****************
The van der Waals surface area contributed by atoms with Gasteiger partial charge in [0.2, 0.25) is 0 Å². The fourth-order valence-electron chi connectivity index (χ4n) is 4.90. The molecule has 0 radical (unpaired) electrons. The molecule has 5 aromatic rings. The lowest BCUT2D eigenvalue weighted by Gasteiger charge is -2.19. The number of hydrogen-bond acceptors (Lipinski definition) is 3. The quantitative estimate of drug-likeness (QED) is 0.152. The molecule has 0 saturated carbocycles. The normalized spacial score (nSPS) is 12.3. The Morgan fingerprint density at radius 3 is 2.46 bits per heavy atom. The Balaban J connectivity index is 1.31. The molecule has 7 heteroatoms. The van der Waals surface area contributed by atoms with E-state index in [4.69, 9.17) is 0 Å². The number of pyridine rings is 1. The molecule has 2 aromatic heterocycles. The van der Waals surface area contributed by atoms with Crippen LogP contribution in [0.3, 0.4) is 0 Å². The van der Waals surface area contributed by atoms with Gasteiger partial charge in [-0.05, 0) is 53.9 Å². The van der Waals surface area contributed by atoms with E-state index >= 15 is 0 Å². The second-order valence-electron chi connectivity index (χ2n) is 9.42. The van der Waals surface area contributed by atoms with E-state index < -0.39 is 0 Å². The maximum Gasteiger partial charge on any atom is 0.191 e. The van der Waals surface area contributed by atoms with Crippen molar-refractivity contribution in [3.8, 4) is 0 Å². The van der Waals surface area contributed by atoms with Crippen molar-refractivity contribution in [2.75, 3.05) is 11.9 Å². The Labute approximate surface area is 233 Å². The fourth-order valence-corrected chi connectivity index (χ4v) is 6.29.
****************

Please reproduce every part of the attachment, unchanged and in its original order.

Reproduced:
The van der Waals surface area contributed by atoms with Gasteiger partial charge in [0.2, 0.25) is 0 Å². The fourth-order valence-electron chi connectivity index (χ4n) is 4.90. The molecule has 0 radical (unpaired) electrons. The molecule has 5 aromatic rings. The lowest BCUT2D eigenvalue weighted by Gasteiger charge is -2.19. The number of hydrogen-bond acceptors (Lipinski definition) is 3. The quantitative estimate of drug-likeness (QED) is 0.152. The molecule has 0 saturated carbocycles. The normalized spacial score (nSPS) is 12.3. The Morgan fingerprint density at radius 3 is 2.46 bits per heavy atom. The Balaban J connectivity index is 1.31. The molecule has 7 heteroatoms. The van der Waals surface area contributed by atoms with E-state index in [4.69, 9.17) is 0 Å². The number of pyridine rings is 1. The molecule has 2 aromatic heterocycles. The van der Waals surface area contributed by atoms with Crippen LogP contribution in [0.3, 0.4) is 0 Å². The van der Waals surface area contributed by atoms with Gasteiger partial charge in [-0.05, 0) is 53.9 Å². The van der Waals surface area contributed by atoms with E-state index >= 15 is 0 Å². The second-order valence-electron chi connectivity index (χ2n) is 9.42. The van der Waals surface area contributed by atoms with E-state index < -0.39 is 0 Å². The maximum Gasteiger partial charge on any atom is 0.191 e. The van der Waals surface area contributed by atoms with Crippen molar-refractivity contribution in [3.8, 4) is 0 Å². The van der Waals surface area contributed by atoms with Crippen molar-refractivity contribution in [2.75, 3.05) is 11.9 Å². The Labute approximate surface area is 233 Å². The fourth-order valence-corrected chi connectivity index (χ4v) is 6.29.